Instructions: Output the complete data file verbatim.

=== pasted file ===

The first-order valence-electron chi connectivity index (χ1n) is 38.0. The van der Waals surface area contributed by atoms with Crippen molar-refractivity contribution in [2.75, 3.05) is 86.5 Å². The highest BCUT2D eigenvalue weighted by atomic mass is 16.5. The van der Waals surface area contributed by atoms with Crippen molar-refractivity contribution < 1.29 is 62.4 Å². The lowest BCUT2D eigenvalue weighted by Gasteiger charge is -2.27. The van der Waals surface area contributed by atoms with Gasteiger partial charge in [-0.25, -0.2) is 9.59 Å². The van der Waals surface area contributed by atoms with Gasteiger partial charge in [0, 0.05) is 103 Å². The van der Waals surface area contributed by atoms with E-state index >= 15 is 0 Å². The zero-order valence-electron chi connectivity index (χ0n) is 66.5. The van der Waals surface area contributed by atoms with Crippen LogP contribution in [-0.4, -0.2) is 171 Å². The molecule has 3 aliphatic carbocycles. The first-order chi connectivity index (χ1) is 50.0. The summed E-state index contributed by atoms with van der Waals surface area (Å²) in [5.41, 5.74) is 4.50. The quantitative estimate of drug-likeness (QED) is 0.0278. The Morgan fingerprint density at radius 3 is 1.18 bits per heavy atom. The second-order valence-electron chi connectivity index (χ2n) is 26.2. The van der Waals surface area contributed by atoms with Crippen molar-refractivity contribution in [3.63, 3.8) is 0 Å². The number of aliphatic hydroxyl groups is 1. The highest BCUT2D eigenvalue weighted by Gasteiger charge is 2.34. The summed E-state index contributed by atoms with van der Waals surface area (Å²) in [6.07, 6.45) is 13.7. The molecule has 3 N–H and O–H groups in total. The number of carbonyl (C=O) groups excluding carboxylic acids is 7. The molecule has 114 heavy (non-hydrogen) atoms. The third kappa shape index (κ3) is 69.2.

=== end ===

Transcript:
The first-order valence-electron chi connectivity index (χ1n) is 38.0. The van der Waals surface area contributed by atoms with Crippen molar-refractivity contribution in [2.75, 3.05) is 86.5 Å². The highest BCUT2D eigenvalue weighted by atomic mass is 16.5. The van der Waals surface area contributed by atoms with Crippen molar-refractivity contribution < 1.29 is 62.4 Å². The lowest BCUT2D eigenvalue weighted by Gasteiger charge is -2.27. The van der Waals surface area contributed by atoms with Gasteiger partial charge in [-0.25, -0.2) is 9.59 Å². The van der Waals surface area contributed by atoms with Gasteiger partial charge in [0, 0.05) is 103 Å². The van der Waals surface area contributed by atoms with E-state index >= 15 is 0 Å². The zero-order valence-electron chi connectivity index (χ0n) is 66.5. The van der Waals surface area contributed by atoms with Crippen LogP contribution in [-0.4, -0.2) is 171 Å². The molecule has 3 aliphatic carbocycles. The first-order chi connectivity index (χ1) is 50.0. The summed E-state index contributed by atoms with van der Waals surface area (Å²) in [5.41, 5.74) is 4.50. The quantitative estimate of drug-likeness (QED) is 0.0278. The Morgan fingerprint density at radius 3 is 1.18 bits per heavy atom. The second-order valence-electron chi connectivity index (χ2n) is 26.2. The van der Waals surface area contributed by atoms with Crippen molar-refractivity contribution in [3.63, 3.8) is 0 Å². The number of aliphatic hydroxyl groups is 1. The highest BCUT2D eigenvalue weighted by Gasteiger charge is 2.34. The summed E-state index contributed by atoms with van der Waals surface area (Å²) in [6.07, 6.45) is 13.7. The molecule has 3 N–H and O–H groups in total. The number of carbonyl (C=O) groups excluding carboxylic acids is 7. The molecule has 114 heavy (non-hydrogen) atoms. The third kappa shape index (κ3) is 69.2.